JOHANNESBURG – President Obama and his political team continue to lay the international legal and moral groundwork to justify a retaliatory military response based on the U.S. intelligence community’s “high confidence” that Syrian president Bashar Assad launched a chemical nerve agent attack in a Damascus suburb on August 21 that killed 1,429 people, including “at least 426 children.” In doing so, the White House has been doing a bit of legal gymnastics – carefully choosing its words to characterize the regime’s “repugnant” actions as a violation of “international norms” rather than a direct contravention of international law (a treaty, for example).
“This kind of attack threatens our national security interests by violating well established international norms against the use of chemical weapons,” President Obama told reporters on Friday. “So, I have said before, and I meant what I said that, the world has an obligation to make sure that we maintain the norm against the use of chemical weapons.”
The president added that it is
not in the national security interest of the United States to ignore clear violations of these kinds of international norms, and the reason is because there are a whole host of international norms that are very important to us. You know, we have currently rules in place dealing with the proliferation of weapons of mass destruction. We have international norms that have been violated by certain countries and the United Nations has put sanctions in place, but if there's a sense that, over time, nobody's willing actually to enforce them, then people don't take them seriously.
White House spokesmen Jay Carney reiterated Obama’s normative sentiments. “This is a violation of a long-held international norm that bans the use of chemical weapons on a widespread scale,” he said. “I'm not going to lay out a legal case here because we are evaluating potential responses.”
Instead of laying out a technical, legal basis (conventional or normative) for military intervention, Secretary of State John Kerry has taken a broader tack, arguing that the Assad government’s chemical attack on its own citizen violated moral norms. “The indiscriminate slaughter of civilians, the killing of women and children and innocent bystanders by chemical weapons is a moral obscenity,” Kerry said. “By any standard, it is inexcusable. And despite the excuses and equivocations that some have manufactured, it is undeniable.”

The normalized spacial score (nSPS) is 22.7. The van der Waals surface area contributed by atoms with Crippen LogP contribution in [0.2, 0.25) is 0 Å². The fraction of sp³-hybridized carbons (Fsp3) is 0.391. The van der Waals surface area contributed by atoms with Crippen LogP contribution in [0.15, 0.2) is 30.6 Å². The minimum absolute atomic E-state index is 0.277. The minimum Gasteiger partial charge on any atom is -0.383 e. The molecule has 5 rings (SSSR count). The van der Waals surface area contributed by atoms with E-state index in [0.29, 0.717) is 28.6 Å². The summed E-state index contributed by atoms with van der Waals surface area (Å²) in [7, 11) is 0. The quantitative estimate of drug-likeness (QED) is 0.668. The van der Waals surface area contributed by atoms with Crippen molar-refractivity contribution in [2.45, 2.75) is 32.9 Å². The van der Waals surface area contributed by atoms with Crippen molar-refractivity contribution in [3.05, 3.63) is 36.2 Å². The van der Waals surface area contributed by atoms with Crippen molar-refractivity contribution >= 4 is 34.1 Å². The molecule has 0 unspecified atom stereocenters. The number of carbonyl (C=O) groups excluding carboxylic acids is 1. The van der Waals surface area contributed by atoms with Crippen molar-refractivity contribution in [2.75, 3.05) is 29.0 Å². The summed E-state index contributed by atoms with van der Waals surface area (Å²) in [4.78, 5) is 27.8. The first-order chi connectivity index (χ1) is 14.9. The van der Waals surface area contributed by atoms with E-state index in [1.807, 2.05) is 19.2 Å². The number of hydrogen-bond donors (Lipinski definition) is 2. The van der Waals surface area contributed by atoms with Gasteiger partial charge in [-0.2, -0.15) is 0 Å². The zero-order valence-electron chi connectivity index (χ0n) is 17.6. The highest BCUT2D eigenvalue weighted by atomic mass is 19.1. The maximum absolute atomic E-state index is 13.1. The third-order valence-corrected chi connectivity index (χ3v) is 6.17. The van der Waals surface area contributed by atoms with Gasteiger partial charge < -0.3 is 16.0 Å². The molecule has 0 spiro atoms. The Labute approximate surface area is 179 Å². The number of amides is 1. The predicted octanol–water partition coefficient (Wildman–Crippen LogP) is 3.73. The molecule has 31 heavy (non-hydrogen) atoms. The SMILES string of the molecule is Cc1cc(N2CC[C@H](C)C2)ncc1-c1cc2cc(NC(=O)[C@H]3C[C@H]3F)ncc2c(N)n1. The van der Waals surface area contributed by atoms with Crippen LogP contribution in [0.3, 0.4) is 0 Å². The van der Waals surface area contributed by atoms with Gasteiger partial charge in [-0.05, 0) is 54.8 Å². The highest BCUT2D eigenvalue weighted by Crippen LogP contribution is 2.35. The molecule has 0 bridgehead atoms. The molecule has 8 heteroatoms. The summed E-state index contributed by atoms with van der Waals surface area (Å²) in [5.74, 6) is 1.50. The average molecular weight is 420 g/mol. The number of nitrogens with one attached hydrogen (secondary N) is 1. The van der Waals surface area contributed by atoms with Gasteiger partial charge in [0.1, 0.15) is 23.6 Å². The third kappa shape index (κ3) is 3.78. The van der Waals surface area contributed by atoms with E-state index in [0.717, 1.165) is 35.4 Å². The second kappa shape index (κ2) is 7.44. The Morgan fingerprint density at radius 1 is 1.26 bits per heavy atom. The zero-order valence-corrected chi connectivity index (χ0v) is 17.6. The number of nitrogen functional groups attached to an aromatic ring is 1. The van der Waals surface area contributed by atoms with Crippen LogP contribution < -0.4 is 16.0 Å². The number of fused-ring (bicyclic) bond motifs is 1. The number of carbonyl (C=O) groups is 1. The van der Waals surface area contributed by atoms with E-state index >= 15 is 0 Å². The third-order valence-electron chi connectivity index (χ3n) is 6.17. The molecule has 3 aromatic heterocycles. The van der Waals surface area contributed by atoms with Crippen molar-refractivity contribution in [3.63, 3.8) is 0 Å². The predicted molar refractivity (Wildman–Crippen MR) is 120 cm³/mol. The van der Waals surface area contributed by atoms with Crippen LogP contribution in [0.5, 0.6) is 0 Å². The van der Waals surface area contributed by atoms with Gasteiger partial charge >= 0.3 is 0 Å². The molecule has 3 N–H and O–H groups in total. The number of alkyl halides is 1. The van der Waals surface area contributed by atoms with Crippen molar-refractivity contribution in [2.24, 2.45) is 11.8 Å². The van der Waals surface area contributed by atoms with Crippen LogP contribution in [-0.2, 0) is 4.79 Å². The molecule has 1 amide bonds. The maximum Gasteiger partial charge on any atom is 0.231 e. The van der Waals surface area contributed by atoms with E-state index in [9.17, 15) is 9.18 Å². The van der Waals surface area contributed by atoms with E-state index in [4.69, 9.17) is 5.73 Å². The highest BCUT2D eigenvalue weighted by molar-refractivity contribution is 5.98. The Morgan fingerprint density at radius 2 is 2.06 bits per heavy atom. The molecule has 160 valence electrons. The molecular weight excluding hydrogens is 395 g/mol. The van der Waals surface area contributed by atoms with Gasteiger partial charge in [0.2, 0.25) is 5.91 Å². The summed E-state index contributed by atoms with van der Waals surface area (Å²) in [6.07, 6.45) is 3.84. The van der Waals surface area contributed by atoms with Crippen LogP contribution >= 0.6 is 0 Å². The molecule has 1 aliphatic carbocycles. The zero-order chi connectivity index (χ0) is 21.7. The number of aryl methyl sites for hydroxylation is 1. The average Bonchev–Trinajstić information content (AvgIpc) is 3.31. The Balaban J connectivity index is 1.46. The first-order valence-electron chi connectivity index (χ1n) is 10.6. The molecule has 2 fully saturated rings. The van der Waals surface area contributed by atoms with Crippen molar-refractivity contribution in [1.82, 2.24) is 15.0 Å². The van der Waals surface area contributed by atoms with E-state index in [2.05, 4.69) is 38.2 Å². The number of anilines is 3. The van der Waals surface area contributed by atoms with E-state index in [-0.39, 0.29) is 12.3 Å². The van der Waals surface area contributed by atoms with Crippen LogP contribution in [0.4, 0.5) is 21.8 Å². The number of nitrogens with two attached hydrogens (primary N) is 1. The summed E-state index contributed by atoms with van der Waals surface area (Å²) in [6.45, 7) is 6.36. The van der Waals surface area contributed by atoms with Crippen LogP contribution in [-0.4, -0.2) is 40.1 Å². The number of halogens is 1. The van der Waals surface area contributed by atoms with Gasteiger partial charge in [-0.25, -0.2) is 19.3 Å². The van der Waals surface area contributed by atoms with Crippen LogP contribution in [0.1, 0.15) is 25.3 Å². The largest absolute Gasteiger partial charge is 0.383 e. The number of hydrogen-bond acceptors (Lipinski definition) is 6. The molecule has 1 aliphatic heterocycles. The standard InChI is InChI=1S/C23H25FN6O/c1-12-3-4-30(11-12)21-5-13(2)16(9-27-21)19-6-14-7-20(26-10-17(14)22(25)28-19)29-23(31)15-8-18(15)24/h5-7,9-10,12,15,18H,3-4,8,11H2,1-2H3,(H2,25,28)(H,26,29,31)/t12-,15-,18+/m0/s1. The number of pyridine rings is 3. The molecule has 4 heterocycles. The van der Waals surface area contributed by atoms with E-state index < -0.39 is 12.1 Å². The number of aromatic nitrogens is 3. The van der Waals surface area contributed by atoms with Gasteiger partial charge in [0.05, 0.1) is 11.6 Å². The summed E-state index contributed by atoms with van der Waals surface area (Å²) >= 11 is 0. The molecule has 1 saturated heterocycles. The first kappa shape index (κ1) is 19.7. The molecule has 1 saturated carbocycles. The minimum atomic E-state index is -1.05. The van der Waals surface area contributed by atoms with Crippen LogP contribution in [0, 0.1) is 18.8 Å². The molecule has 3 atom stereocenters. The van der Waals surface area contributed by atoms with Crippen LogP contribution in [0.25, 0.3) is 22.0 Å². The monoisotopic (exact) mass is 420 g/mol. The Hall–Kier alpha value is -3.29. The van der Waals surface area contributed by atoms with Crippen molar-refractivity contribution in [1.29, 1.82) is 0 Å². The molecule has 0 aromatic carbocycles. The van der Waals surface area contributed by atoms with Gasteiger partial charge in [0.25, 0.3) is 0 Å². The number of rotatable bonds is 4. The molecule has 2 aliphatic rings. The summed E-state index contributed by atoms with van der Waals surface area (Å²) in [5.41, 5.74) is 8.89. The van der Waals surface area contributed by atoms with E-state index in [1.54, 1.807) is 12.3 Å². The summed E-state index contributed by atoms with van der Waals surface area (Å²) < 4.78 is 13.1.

Such moral and normative equivocating may be unnecessary (and perhaps even unhelpful) as a far more specific, international legal justification exists.
Syria has justified stockpiling 1,000 tons of chemical weapons – including the nerve agents Sarin and VX – on self-defense grounds, with frequent references to neighboring Israel’s nuclear weapon capabilities. The regime thus remains one of five countries (including Angola, North Korea, Egypt and South Sudan) to have abstained from signing the U.N.’s Chemical Weapons Convention (Israel and Burma have signed but have not yet ratified it). But there is a more than plausible argument that the Convention’s provisions nonetheless apply as international customary law thereby giving the Obama administration concrete, legal authority to launch a retaliatory strike against the Syrian government.
International customary law refers “to international obligations arising from established state practice, as opposed to obligations arising from formal written international treaties.” The U.N.’s Chemical Weapons Conventions fits neatly within this definition. To date, 189 countries, representing roughly 98 percent of the world’s population (a fact that Obama referred to in his address on Saturday), have signed and ratified the Convention.
In unequivocal terms, Article I of the arms control agreement states (emphasis added):
Each [nation] to this Convention undertakes never under any circumstance: (a) To develop, produce, otherwise acquire, stockpile or retain chemical weapons, or transfer, directly or indirectly, chemical weapons to anyone; (b) To use chemical weapons.
Where there has been “serious damage to the object and purpose” of the agreement, “in particular [to] Article I,” the Convention calls on member states to take collective action to deter rogue states from carrying out chemical attacks.
In pressing his case to Congress and other nations for military intervention in Syria, President Obama would be wise to cite international customary law – with specific reference to Article I of the U.N.’s Chemical Weapons Convention – to establish a more palatable legal justification for an international community that remains leery (see British Parliament last week) of relying solely on the U.S.’s stated moral and legally normative bases to attack a state.
Drew F. Cohen is a law clerk to the chief justice of the Constitutional Court of South Africa. Follow him on Twitter at @DF_Cohen or email him at firstname.lastname@example.org.
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